The Museum of America and the Sea

I was stuck in Marietta, my new home address, and I have thought that a vacation is long overdue for me. Since I can’t go on overseas trip yet so, I have decided to just do a road trip within the United States. I was looking on the map of the US on what states I haven’t visited yet. I am currently still in the Eastern part of the country, thus, doing a road trip to states closer to my location would be a plus. I’ve been already to New York, Maryland, Pennsylvania, North Carolina and so on. It appeared that I haven’t gotten to the New England states of New Hampshire, Connecticut, Massachusetts, Vermont, Maine, but I’ve been to Rhode Island a couple years ago. New England states are also known for its Colonial past, Atlantic coastline, forested mountains and awesome autumn scenery. Anyway, as I was reviewing the New England states, I have decided to visit all of those states. First on my list was Connecticut.

Connecticut is the southernmost state in the New England region. The state is named for the Connecticut River which is a major US river that bisects the state. The word ‘Connecticut’ is derived from word and spellings of the Algonquin which means ‘long tidal river’. I got only few hours to see the state hence, I picked a destination that has a tourist attraction and can also save me hours on traveling and seeing the other New England states. I went to Mystic, CT. It has the nice seaport and was featured on a magazine few years back about nice places to visit in every state. I made up my mind and went to the Museum of America and the Sea, Mystic Seaport.

Mystic Seaport Entrance

Mystic Seaport has an entrance fee of USD28 per head. This entrance fee entitles the bearer to roam around the museum, discovering how the old life of the people of Mystic. There was a lot to see and it was very informative about the gold old days and ways.

Mystic Seaport Museum Map

It has various attractions such as collection of ships, old houses, stores, restaurant, museums, and historic vessels. Upon entering the museum, tourists are welcomed with this ship, the L.A Dunton.

L.A Dunton

It is the last example of early 20th century New England fishing vessel and it offers a glimpse of the long past seafaring days.

Other attractions in the shipyard museum were;

Fishtown Chapel

Druggists and Chemists Store or Pharmacy back in the old days

An Old Clock

Variety Store

The Galley Restaurant

It also has this Stillman Building which is a museum for whaleships and the history of whale hunting and the whales uses. They named it, ‘Voyaging in the Wake of the Whalers’.

The Stillman Building

Voyaging in the Wake of the Whalers is a new exploration of America’s historic and contemporary relationship between whaling and whales. The museum has exhibits that showcase artifacts and artwork alongside with audio-visual presentation. The exhibit pushes past the mechanics of whaling to show the richer and deeper stories of the people, places, whales, and ships that were impacted since the Morgan’s construction in 1841. Exhibits such as;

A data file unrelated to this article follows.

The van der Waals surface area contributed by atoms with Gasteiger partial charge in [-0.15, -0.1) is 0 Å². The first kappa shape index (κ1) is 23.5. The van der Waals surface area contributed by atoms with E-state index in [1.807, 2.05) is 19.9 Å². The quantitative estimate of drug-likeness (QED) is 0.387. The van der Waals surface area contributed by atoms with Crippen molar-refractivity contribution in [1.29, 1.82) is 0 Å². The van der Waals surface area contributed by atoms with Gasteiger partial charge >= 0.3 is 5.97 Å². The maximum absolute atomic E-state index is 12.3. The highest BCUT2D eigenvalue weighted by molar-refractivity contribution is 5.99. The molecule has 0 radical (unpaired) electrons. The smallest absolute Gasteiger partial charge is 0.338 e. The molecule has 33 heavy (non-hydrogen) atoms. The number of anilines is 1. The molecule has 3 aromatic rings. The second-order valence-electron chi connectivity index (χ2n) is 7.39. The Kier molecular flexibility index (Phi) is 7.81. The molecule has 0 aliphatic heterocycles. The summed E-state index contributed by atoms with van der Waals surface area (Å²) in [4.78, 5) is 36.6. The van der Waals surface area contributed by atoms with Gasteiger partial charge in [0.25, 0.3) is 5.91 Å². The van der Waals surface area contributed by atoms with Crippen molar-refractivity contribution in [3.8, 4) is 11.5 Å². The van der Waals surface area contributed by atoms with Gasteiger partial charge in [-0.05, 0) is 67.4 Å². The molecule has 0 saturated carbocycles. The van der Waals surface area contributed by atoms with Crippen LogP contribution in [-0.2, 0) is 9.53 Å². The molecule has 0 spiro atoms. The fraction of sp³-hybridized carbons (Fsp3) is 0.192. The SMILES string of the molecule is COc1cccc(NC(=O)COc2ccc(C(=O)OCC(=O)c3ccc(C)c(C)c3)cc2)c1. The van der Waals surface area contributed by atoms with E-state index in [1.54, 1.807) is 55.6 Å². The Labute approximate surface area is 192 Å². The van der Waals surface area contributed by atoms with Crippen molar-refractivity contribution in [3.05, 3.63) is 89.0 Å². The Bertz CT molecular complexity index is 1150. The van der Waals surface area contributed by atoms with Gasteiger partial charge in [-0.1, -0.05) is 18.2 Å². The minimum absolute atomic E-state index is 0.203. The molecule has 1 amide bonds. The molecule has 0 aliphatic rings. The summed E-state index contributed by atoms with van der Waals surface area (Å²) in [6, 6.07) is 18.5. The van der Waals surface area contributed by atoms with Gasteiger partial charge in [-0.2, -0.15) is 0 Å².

Detailed engraved on whales’ tooth and parts

Medicine Chest for Sailors while onboard

The Whaleship

Whales’ baleen

Baleen used as corsets and hat container

On the second floor of the Stillman Building, a much detailed history will be explained. History about how the ships and sailors work is waiting for guests from a well-experienced museum curator.

Ship with Sails

The Captain’s Quarter

A really nice couch for the Captain

Captain’s bedroom with detailed headboard showing a carving of a rising sun

Steam Boat

Cargo Vessel

The exhibits were well maintained and very informative. I stayed in the museum for almost half an hour. It was really nice. When I got out of the museum, I walked on to the direction of the Captain W. Morgan whaleship.

Captain W. Morgan whaleship

The Captain W. Morgan whaleship is the last of an American whaling fleet and the last wooden whaleship in the world. The ship is now the country’s oldest commercial ship afloat. Now, it is the flagship of the museum. Visitors are allowed to board the ship. Just be cautious when going around coz you need to watch your head due to low ceiling.

Some Barrels

The Bunkroom

Bunkroom for Carpenters, Cook and etc.

The Sails of Captain W. Morgan Whaleship

Captain W. Morgan whaleship afloat

There are more to see in Mystic Seaport Museum but I got to go to my next destination. It was a nice day indeed and very educational for me. The watercraft collection at Mystic Seaport is the largest of its kind in the United States. It includes four National Historic Landmark vessels such as the Morgan, the Dunton, the Sabino and the Emma C. Berry. I didn’t get to take photos of the other ships since I was out of my budgeted time in Connecticut.

Sentinels of the Sea

Mystic shipyard

For travelers out there, if you happen to be in Mystic, CT, go and see aboard the Museum of America and the Sea and its collection of historic vessels that span both time and culture.

For more information, visit their site here.

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